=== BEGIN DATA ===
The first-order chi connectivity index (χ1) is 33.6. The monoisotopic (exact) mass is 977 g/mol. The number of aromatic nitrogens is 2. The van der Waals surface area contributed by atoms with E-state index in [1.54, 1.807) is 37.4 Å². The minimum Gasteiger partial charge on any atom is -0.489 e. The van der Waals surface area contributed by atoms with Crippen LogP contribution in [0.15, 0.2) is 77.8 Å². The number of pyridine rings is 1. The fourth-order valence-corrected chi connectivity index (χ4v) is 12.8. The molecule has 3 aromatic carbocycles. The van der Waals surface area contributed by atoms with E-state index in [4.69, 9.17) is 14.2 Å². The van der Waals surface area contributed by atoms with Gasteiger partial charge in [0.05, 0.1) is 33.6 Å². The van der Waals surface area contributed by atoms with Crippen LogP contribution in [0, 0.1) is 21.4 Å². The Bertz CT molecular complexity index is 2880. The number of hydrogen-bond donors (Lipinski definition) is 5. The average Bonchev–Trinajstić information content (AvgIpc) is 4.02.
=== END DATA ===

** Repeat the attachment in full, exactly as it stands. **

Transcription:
The first-order chi connectivity index (χ1) is 33.6. The monoisotopic (exact) mass is 977 g/mol. The number of aromatic nitrogens is 2. The van der Waals surface area contributed by atoms with E-state index in [1.54, 1.807) is 37.4 Å². The minimum Gasteiger partial charge on any atom is -0.489 e. The van der Waals surface area contributed by atoms with Crippen LogP contribution in [0.15, 0.2) is 77.8 Å². The number of pyridine rings is 1. The fourth-order valence-corrected chi connectivity index (χ4v) is 12.8. The molecule has 3 aromatic carbocycles. The van der Waals surface area contributed by atoms with E-state index in [4.69, 9.17) is 14.2 Å². The van der Waals surface area contributed by atoms with Gasteiger partial charge in [0.05, 0.1) is 33.6 Å². The van der Waals surface area contributed by atoms with Crippen LogP contribution in [0, 0.1) is 21.4 Å². The Bertz CT molecular complexity index is 2880. The number of hydrogen-bond donors (Lipinski definition) is 5. The average Bonchev–Trinajstić information content (AvgIpc) is 4.02.